Society seems to have this magic wand thing going on. They want a group of people to repair generational physical and sexual abuse, teach coping skills, fix mental illness, put them on the path to recovery and BAM........you are healed. Go forth and sin no more. AND considering they are forced to be in one place it is almost possible but......you would need funding.

    The reality is all of those services and programs don't exist on the outside and what does exist is inadequate. Because there is no established criteria or it's vague enough that it is pointless..........but those black tie balls are fun and people can pat themselves on the back, give touching speeches.
     
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  3. miketx
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    miketx Gold Member

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    Something is not kosher here.When I worked seg we routinely cut off water from convicts who were out of control. However the procedure for it was it was to be turned on every hour for 5 minutes and then back off. Plus they got three meals a day with a drink. So in my case the water restriction allowed the pos ample opportunities to refill his toilet and sling urine and feces at you. Don't believe all the crap you read in rags about things like this.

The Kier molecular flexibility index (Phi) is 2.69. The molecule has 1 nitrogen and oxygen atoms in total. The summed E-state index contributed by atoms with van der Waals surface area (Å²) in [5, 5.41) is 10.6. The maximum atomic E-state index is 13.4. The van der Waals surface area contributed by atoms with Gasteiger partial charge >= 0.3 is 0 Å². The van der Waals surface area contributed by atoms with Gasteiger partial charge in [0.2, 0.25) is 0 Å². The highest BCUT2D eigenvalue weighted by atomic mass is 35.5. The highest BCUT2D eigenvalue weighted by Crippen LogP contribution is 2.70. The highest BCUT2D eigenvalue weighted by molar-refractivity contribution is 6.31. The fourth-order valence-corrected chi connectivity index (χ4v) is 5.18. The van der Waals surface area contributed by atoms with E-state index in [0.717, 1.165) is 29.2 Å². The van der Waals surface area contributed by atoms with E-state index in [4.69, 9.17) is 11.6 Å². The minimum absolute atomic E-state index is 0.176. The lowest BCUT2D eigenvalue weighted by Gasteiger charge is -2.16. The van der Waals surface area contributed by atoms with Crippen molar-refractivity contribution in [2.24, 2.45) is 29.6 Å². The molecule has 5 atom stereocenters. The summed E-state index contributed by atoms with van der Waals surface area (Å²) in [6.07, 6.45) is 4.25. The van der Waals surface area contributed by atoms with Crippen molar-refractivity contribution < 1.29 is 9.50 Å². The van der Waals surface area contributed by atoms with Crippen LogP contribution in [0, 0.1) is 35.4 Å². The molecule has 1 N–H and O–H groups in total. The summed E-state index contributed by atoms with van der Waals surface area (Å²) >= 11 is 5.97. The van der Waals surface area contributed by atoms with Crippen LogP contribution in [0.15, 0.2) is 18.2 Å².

4. Coyote
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    Coyote Varmint Staff Member Senior USMB Moderator Gold Supporting Member

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    I think it depends on the jail/prison doesn't it? You have an interesting insight into it - having to work it :)
     
  5. miketx
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    miketx Gold Member

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    No. There are no policy where denying food or water causing death is allowed in any US prison. Procedures are in place with major oversight to prevent these kinds of things. For it to happen, The warden would have to look the other way, the asst. warden would have to look the other way. The Major would have to look the other way, the captain, Lt's, sgts and all shift duty officers and medical staff would have to look the other way. Plus the convicts would all have to look the other way. All of the above staff are required to tour seg multiple times a day. SOMEONE would have noticed. Medical staff is required to visit each cell several times a day, with different staff. If I were to find an unresponsive offender during one of my mandatory 30 minute walk throughs, I have to call for assistance immediately. If I did not, the next supervisor through would see it and call. Like I say, there's something rotten in this article.